Attorney General Bob Ferguson has hit Tim Eyman with the “nuclear option” in a long-running civil suit, earning a judge’s ruling that hits the initiative promoter with a $2.6 million fine coupled with a ban on “managing, controlling, negotiating, or directing” financial transactions of any political committee.
The ruling by Thurston County Superior Court Judge James Dixon cited “numerous and particularly egregious” violations of state campaign finance laws, themselves the product of citizen initiative campaigns begun nearly half-a-century ago.
More than 20 years after his initial 1999 $30 car tabs initiative, Eyman has in effect been told to do something else with the rest of his life. The $2.6 million fine is the largest in state history for a person’s campaign finance violations. Ferguson has won an even larger judgment against the Grocery Manufacturers Assn. for laundering money to fight a 2013 initiative that would have required labeling of genetically modified foods.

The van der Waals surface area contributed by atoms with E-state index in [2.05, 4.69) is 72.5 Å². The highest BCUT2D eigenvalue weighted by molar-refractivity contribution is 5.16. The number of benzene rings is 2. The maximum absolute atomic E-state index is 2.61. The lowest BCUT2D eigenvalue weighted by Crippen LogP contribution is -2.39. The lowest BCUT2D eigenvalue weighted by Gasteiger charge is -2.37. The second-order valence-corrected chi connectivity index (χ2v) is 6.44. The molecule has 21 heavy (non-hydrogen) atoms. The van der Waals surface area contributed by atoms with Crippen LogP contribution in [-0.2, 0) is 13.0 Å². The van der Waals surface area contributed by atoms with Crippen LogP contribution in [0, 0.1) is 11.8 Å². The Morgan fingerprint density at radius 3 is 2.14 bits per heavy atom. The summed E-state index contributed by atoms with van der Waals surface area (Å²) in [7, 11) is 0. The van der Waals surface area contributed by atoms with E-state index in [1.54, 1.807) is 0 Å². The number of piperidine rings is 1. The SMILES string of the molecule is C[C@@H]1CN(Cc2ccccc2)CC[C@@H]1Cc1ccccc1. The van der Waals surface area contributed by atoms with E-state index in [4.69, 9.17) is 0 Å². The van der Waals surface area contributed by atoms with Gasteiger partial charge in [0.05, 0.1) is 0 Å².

Ferguson had sought treble penalties against Eyman — $7.8 million — but was celebrating victory in a Verdun-like legal siege begun in 2017. “After 20 years of violating campaign finance laws, including two previous judgments against him, Eyman’s day of reckoning has arrived,” Fergy said in a statement.
“On multiple occasions, the state caught him illegally and intentionally concealing hundreds of thousands of dollars in campaign contributions that ended up in his personal bank account . . . This will not prevent Eyman from conceiving, drafting and promoting initiatives. It will, however, stop his practice of directing financial kickbacks into his personal bank account.”
Eyman was in court Wednesday to hear Judge Dixon read his ruling from the bench. The initiative promoter is also a relentless self-promoter. Eyman has, however, been on a losing streak of late. The courts have struck down his 2019 car tabs measure, aimed at Sound Transit. He has had to pay more than $300,000 in contempt-of-court fines, for dragging his feet on turning over documents requested by the AG’s office. He ran for Governor last year and fared no better than an also-ran in the August primary.